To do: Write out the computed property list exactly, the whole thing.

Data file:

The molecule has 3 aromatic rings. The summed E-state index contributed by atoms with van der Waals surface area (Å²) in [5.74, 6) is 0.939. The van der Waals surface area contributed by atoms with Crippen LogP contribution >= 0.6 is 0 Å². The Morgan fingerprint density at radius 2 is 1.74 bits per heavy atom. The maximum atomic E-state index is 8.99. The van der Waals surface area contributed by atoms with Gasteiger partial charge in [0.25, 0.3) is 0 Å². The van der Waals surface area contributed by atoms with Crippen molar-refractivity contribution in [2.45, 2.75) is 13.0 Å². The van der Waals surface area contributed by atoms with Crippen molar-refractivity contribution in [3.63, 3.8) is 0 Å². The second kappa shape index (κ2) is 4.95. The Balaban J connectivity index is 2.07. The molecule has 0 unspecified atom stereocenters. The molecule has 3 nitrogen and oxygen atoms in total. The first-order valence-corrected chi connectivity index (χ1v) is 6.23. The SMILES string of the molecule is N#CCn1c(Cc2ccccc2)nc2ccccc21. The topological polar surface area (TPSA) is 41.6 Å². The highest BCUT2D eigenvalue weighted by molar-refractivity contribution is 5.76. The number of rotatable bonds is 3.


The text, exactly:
The molecule has 3 aromatic rings. The summed E-state index contributed by atoms with van der Waals surface area (Å²) in [5.74, 6) is 0.939. The van der Waals surface area contributed by atoms with Crippen LogP contribution >= 0.6 is 0 Å². The Morgan fingerprint density at radius 2 is 1.74 bits per heavy atom. The maximum atomic E-state index is 8.99. The van der Waals surface area contributed by atoms with Gasteiger partial charge in [0.25, 0.3) is 0 Å². The van der Waals surface area contributed by atoms with Crippen molar-refractivity contribution in [2.45, 2.75) is 13.0 Å². The van der Waals surface area contributed by atoms with Crippen molar-refractivity contribution in [3.63, 3.8) is 0 Å². The second kappa shape index (κ2) is 4.95. The Balaban J connectivity index is 2.07. The molecule has 0 unspecified atom stereocenters. The molecule has 3 nitrogen and oxygen atoms in total. The first-order valence-corrected chi connectivity index (χ1v) is 6.23. The SMILES string of the molecule is N#CCn1c(Cc2ccccc2)nc2ccccc21. The topological polar surface area (TPSA) is 41.6 Å². The highest BCUT2D eigenvalue weighted by molar-refractivity contribution is 5.76. The number of rotatable bonds is 3.